Erodgan and Putin in St. Petersburg. (photo: kremlin.ru)
Turkish Prime Minister Recep Tayyip Erdogan, visiting St. Petersburg, repeated his request for Turkey to be allowed in to the Shanghai Cooperation Organization to "save us from the trouble" of trying to get into the European Union. And at the same time, he seemed to endorse Turkey's entrance into the Russian-led Eurasian Union.
Turkey became a "dialogue partner" of the SCO earlier this year, but that distinction apparently doesn't mean much: Turkey wasn't even invited to the September summit in Bishkek. In spite of that shabby treatment, Erdogan still holds hope for the SCO, it seems.
In St. Petersburg, at a joint press conference with Putin, a reporter asked a double-barreled question: to Putin about Ukraine's move to halt its EU accession, and to Erdogan about Turkey's interest in the Eurasian Union. Putin ended his comments on Ukraine by noting that "Turkey has a lot of experience of negotiating with the European Union. We will ask the Prime Minister’s advice on what line to take in this situation." And then Erdogan brought up the SCO. From the Kremlin's official transcript:
RECEP TAYYIP ERDOGAN: Yes indeed, we have 50 years’ experience. That counts for something (laughter).
In response to Mr Putin’s statements, let me make another proposal: accept Turkey into the Shanghai Cooperation Organisation.
VLADIMIR PUTIN: I think or rather I know for a fact that Turkey’s international influence and the independent and sovereign policy that Turkey follows under your leadership give every reason to have Turkey play a more active part in regional international organisations. Russia welcomes this.
Pakistan's chief of army staff General Ashfaq Parvez Kayani meets Kazakhstan's minister of defense, Adilbek Dzhaksybekov, in Astana last month (photo: MoD Kazakhstan)
With a handful of recent visits by senior Pakistani officials to Central Asia, is Islamabad looking to step up its security cooperation in the region?
Pakistani's chief of army staff General Ashfaq Parvez Kayani visited Tajikistan in August and Kazakhstan in September. The topics of discussion in Tajikistan included "development of military and technical cooperation, preparation of staff, and economic components" while in Kazakhstan they were "issues of regional security and the situation in Afghanistan after the withdrawal of troops of NATO and USA in 2014." And an adviser to Pakistani Prime Minister Nawaz Sharif, Sartaj Aziz, visited Bishkek in September for the Shanghai Cooperation Organization summit.
The limited Pakistani engagement with Central Asia has for the most part been associated with economic issues: the proposed Turkmenistan-Afghanistan-Pakistan-India pipeline, the CASA-1000 energy project, the development of the Gwadar port.
So does all this recent political-military activity add up to anything? A commentary in the Pakistani newspaper The Frontier Post says, yes:
Why this renewed focus on defence leadership’s exchanges with [the Central Asian republics], where Pakistan’s main interest, exhibited so far, remains economic and energy-oriented? The visits have a clear message: Islamabad values the role of CARs in post-withdrawal stability of Afghanistan, and resultantly the region as a whole....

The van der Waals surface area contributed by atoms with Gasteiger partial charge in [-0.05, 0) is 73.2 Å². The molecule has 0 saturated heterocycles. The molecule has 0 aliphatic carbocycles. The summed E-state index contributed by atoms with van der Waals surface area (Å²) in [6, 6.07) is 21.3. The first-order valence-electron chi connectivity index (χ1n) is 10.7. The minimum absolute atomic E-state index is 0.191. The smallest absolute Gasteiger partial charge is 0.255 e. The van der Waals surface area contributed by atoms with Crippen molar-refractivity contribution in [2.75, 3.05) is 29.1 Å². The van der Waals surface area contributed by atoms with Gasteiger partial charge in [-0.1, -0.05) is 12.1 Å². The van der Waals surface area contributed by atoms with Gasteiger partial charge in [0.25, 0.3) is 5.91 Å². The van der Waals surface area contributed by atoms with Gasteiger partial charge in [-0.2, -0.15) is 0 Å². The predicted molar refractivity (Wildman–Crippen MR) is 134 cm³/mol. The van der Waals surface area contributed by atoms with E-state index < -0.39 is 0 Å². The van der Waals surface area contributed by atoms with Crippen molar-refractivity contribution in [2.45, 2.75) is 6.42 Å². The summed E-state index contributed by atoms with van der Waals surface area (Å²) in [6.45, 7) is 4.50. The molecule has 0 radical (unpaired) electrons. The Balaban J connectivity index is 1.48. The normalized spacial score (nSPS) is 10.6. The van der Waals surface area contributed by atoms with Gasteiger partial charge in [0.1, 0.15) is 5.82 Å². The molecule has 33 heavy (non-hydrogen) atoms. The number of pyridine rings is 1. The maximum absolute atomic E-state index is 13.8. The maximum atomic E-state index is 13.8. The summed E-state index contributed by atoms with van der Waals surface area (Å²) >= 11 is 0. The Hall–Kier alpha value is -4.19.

When Turkey became a "dialogue partner" of the Shanghai Cooperation Organization last year, and Prime Minister Recep Tayyip Erdogan said the SCO was a viable alternative to the European Union, it made a lot of waves and renewed speculation about what this meant with respect to Turkey's geopolitical drift to the East. As a result of last week's SCO summit in Bishkek, it looks like the answer to that last question is: not much.
It turns out that Turkey wasn't even invited to participate in the summit, according to a report in Today's Zaman. The report talks to a number of Turkish foreign policy analysts who point out that Turkey's foreign policies conflict in some pretty substantial ways with those of the SCO.
To take China, the SCO's dominant member, there is the question of Xinjiang, home of the restive minority Uyghur population, with which Turkey shares many language and cultural ties. While China has made it quite clear that among the top security goals of the SCO is to clamp down on Uyghur political activities in Central Asia, Erdogan has at times sharply criticized Beijing for its treatment of the Uyghurs.
Presidents of SCO member states meet in Bishkek. (photo: Kremlin)
The Shanghai Cooperation Organization held its annual summit in Bishkek on Friday, and even by the standards of this opaque organization, the results are unclear. Heads of state of the six SCO members – Russia, China, Kyrgyzstan, Kazakhstan, Uzbekistan, and Tajikistan – attended, as did those of observer states Afghanistan, Iran, and Mongolia, and delegations from India and Pakistan. (It's not clear who Turkey -- which formally became a "dialogue partner" with some fanfare earlier at last year's summit -- sent to Bishkek, suggesting it was a low-level official and that the organization is not a big priority for Ankara.) Much of the discussion seemed to be about issues outside of the SCO's mandate (as far as that has been defined so far) -- obviously Syria was a large topic, as was Iran's nuclear program. RFE/RL did the thankless job of liveblogging the event, recommended for those wanting to catch up on the small bits of news that the summit offered up.